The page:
Opinion: Catalyst issue 10
Anyone familiar with the classic BBC comedy Blackadder will know these words are followed by a farcical plan that has no chance of success whatsoever. Unrealistic plans – or plans made in ignorance – if they bear no relation to wider goals, are simply a waste of everyone’s time. There is a difference between having a plan and creating a strategy, however. A plan is simply a detailed proposal for action; a strategy carefully considers how that plan contributes to a long-term or overall aim. In Blackadder, Baldrick invented plenty of cunning plans, but had no clue about strategy.
In ancient Greece, from where the word derives, ‘strategy’ described the role of a military commander. Planning, tactics and logistics were sub-skills of the high-level decision-making that came with the office of ‘general’. Generals knew success in combat meant gathering information on opposing forces and the environment, while being agile in the face of unforeseen factors. A strategy for success would involve goal setting, but also an understanding of how the ends could be met with the resources available. It meant knowing their strengths and those of the opposition. Little has changed.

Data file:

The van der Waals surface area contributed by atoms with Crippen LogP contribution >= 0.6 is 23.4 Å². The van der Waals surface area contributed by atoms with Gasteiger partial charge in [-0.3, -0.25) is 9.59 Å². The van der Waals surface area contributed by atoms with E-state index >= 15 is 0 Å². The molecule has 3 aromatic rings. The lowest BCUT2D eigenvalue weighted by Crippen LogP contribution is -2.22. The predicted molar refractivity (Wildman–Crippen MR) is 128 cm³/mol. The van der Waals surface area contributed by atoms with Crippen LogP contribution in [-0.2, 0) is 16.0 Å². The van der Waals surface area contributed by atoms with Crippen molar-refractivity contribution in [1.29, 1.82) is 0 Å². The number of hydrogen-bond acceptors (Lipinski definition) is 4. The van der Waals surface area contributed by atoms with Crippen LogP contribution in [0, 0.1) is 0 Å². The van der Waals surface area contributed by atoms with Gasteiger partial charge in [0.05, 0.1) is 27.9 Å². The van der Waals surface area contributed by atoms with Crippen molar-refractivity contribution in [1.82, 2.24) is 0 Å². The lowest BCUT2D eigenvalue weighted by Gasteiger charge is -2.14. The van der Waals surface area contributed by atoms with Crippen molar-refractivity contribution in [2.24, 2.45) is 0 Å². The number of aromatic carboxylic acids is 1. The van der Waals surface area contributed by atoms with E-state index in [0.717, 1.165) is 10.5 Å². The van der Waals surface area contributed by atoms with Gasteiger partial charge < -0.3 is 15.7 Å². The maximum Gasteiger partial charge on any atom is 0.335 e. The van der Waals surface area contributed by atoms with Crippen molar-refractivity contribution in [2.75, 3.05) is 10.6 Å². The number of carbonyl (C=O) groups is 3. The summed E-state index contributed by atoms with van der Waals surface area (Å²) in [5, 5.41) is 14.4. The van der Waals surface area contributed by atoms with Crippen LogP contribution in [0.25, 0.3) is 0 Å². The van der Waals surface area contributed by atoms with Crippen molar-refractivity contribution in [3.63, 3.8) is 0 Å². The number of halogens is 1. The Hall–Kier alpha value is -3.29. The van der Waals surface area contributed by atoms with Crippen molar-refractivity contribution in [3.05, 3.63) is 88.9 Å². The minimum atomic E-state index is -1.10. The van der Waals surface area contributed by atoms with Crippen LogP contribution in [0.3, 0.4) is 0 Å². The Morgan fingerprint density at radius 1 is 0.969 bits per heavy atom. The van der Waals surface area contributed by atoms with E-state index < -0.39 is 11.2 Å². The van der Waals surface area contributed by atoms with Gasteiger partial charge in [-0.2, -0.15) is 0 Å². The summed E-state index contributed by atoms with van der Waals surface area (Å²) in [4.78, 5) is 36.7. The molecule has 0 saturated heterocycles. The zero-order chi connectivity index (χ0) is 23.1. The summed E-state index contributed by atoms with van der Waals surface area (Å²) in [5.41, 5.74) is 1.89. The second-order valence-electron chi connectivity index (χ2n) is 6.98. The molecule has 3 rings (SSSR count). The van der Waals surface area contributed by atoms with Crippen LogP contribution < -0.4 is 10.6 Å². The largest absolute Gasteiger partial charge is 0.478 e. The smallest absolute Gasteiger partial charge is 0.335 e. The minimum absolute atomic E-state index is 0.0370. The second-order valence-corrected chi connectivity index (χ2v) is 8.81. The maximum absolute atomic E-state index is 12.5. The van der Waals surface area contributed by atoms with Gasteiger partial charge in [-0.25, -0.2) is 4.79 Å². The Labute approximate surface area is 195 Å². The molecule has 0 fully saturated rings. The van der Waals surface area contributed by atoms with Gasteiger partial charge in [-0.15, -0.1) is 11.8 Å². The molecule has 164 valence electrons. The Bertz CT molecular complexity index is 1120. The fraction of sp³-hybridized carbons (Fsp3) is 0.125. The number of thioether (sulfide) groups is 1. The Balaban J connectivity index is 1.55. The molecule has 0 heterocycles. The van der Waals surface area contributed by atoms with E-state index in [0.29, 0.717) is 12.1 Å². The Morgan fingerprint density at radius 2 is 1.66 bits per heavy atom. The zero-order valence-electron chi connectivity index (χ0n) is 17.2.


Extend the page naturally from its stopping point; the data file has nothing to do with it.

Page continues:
As marketers, we are familiar with how strategic marketing differs from tactical marketing, and the drivers of product, price, placement, people and promotion. We also know that strategy aligns marketing with business goals to deliver value. But not everyone knows this – and part of the challenge for marketing is to make clear this distinction, and the benefits of a sound strategy.
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